About 280 million people worldwide have depression, and it’s estimated that about 4% of the world’s population has anxiety. If you’re struggling with depression or anxiety, know that you’re not alone. Depression and anxiety often go hand-in-hand. Learn how these mental health conditions are linked, what symptoms to be aware of, and how to address symptoms.
Depression and Anxiety
The relationship between these two mental health conditions is complex, and they frequently coexist. Many individuals who experience depression also report symptoms of anxiety, and vice versa. This co-occurrence of two conditions is known as comorbid or comorbidities. Someone who experiences chronic anxiety may experience short-term depression symptoms, or vice versa, or they may experience chronic versions of both conditions. It’s not at all abnormal for someone who’s already struggling with one of these mental health conditions to start experiencing symptoms of the other.
Common Symptoms of Depression
Depression is a mental health disorder characterized by persistent feelings of sadness, hopelessness, and a lack of interest in activities. Depression can be acute or chronic. Not everyone with depression experiences the same symptoms. There are, however, a few common symptoms that you should look out for in yourself or a loved one who may be experiencing depression. These symptoms include, but are not limited to:
- Persistent sadness
- Loss of interest in favorite activities
- Changes in sleep patterns
- Changes in appetite or weight
- Feelings of worthlessness
- Difficulty concentrating
- Irritability or restlessness
- Physical symptoms such as headaches and stomachaches
- Social withdrawal
- Suicidal thoughts or behaviors
Some of these symptoms are also symptoms of other mental health conditions, including anxiety. Occasionally experiencing these symptoms doesn’t necessarily indicate depression, but it is worth monitoring symptoms.
Common Symptoms of Anxiety
Anxiety is a mental health condition characterized by persistent and excessive worry, fear, or unease. Anxiety is a normal and adaptive response to stress or perceived threats, but when these feelings become overwhelming and interfere with daily life, they may indicate an anxiety disorder. You can experience occasional anxiety without having an actual anxiety problem. Anxiety is normal. A few common symptoms of an anxiety disorder include:
- Excessive worry
- Restlessness or feeling on edge
- Muscle tension
- Sleep disturbances
- Difficulty concentrating
- Avoidance behavior
- Excessive self-consciousness
- Panic attacks
Experiencing one or several of these symptoms doesn’t necessarily indicate an anxiety disorder. If you experience them often, talking to a mental health professional is a good idea.
Managing Your Anxiety and Depression
Anxiety and depression are manageable; you just need to learn how. Learning how to manage your mental health is far easier with the help of a mental health professional, but there are also things you can and should do on your own. Specific lifestyle changes will help you minimize the impact of these conditions.
Get Plenty of Rest
Make sure to make time for rest. Too much or not enough sleep is equally problematic. If you find yourself oversleeping as a result of your mental health, make a point not to stay in bed all day, even if that means resting on the couch in a different room. When you don’t get enough sleep, you may find that your symptoms are more prominent. A proper sleep routine won’t heal your conditions, but it can help you deal with anxiety and depression.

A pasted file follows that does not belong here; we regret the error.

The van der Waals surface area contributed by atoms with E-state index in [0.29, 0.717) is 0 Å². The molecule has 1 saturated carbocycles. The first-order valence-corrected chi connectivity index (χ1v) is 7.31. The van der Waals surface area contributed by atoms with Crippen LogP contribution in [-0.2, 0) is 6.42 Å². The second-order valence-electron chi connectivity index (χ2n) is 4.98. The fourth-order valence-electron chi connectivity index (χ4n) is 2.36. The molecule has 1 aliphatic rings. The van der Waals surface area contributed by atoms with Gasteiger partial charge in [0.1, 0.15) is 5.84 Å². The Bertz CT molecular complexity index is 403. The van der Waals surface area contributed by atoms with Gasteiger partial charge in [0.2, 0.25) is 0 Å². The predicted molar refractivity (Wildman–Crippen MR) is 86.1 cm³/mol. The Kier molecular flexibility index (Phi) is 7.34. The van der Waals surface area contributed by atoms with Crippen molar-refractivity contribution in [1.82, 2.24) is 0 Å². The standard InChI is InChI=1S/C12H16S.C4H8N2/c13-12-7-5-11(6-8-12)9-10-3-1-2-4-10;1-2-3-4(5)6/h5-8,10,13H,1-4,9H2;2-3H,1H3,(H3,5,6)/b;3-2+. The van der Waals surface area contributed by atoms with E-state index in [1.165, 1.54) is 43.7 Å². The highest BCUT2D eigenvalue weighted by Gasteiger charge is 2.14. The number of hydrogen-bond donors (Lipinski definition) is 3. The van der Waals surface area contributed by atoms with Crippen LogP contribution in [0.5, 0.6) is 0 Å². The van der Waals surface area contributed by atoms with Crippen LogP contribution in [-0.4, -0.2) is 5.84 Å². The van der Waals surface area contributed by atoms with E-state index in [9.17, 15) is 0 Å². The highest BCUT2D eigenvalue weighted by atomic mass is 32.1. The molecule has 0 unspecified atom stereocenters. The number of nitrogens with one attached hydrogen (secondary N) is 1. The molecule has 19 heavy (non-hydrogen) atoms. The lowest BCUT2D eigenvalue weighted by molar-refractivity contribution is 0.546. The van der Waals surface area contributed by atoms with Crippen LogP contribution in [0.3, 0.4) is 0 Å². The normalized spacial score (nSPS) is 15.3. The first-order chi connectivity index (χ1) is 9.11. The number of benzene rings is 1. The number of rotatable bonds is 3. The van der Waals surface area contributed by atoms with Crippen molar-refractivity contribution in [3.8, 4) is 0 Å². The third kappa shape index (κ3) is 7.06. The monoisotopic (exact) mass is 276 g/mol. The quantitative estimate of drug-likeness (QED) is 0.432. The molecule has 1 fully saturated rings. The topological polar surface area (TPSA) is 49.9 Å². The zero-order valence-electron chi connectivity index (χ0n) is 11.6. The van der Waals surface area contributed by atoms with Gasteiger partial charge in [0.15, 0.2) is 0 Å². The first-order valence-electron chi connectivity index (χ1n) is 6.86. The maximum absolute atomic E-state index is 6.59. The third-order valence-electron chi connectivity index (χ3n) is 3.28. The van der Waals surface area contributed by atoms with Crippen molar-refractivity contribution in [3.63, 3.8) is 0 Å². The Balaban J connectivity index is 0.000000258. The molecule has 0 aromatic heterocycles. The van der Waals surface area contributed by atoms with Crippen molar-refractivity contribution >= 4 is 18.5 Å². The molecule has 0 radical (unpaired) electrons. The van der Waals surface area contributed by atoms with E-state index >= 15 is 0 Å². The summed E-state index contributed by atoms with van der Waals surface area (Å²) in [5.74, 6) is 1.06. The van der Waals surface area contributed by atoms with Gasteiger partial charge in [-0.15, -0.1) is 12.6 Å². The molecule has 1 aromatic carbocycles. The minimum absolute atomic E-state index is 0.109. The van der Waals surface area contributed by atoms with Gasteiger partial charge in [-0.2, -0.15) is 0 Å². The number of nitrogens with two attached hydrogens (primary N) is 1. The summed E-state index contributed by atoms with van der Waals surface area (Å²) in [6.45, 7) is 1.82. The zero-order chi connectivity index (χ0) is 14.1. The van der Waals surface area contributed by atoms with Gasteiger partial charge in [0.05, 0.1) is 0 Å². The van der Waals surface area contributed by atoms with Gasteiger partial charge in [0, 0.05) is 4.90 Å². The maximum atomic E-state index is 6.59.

Maintain a Routine
Try to establish and maintain a routine, even when it’s hard. A routine will help you resist the urge to waste the day away, which can make you feel even more anxious and depressed. Try to have a set time to wake up and go to bed, even when you don’t have plans.
Exercise causes your body to release endorphins, which lower depression and anxiety naturally. Getting outside for exercise, like going on a brisk walk, will help you get sunlight and fresh air.
It’s easy to self-isolate when you’re experiencing anxiety and depression. Social withdrawal can amplify the brain’s stress response. Make sure to reach out to loved ones and try to involve yourself in group activities, even if you feel like you have to force it.
Seeking Diagnosis and Treatment
Seeking professional help is one of the best things you can do for your mental health. Depression and anxiety are hard to handle, and when combined, they are even more challenging. A mental health professional can help you.
A mental health professional will ask you questions and discuss your current situation. They’ll see if you meet certain criteria for these conditions. You’ll then have the option of seeking different courses of treatment. The treatment plan will cover both conditions concurrently. To fully heal, you need to address the entire issue. There are many options when it comes to therapy and medication. Every patient is unique, and an excellent mental health professional will be able to come up with a customized treatment plan that’s perfect for their situation.
You Can Recover from Depression and Anxiety
It’s common to experience anxiety and depression at the same time. Make sure you’re working with a mental health professional to address both conditions. It can be challenging to combat two mental health conditions at once, but with the proper guidance, you’re capable of a full recovery.
At Comprehensive Wellness Centers, we offer both inpatient and outpatient options with a wide variety of treatment options to meet the needs of each individual. Learn more about our admissions today.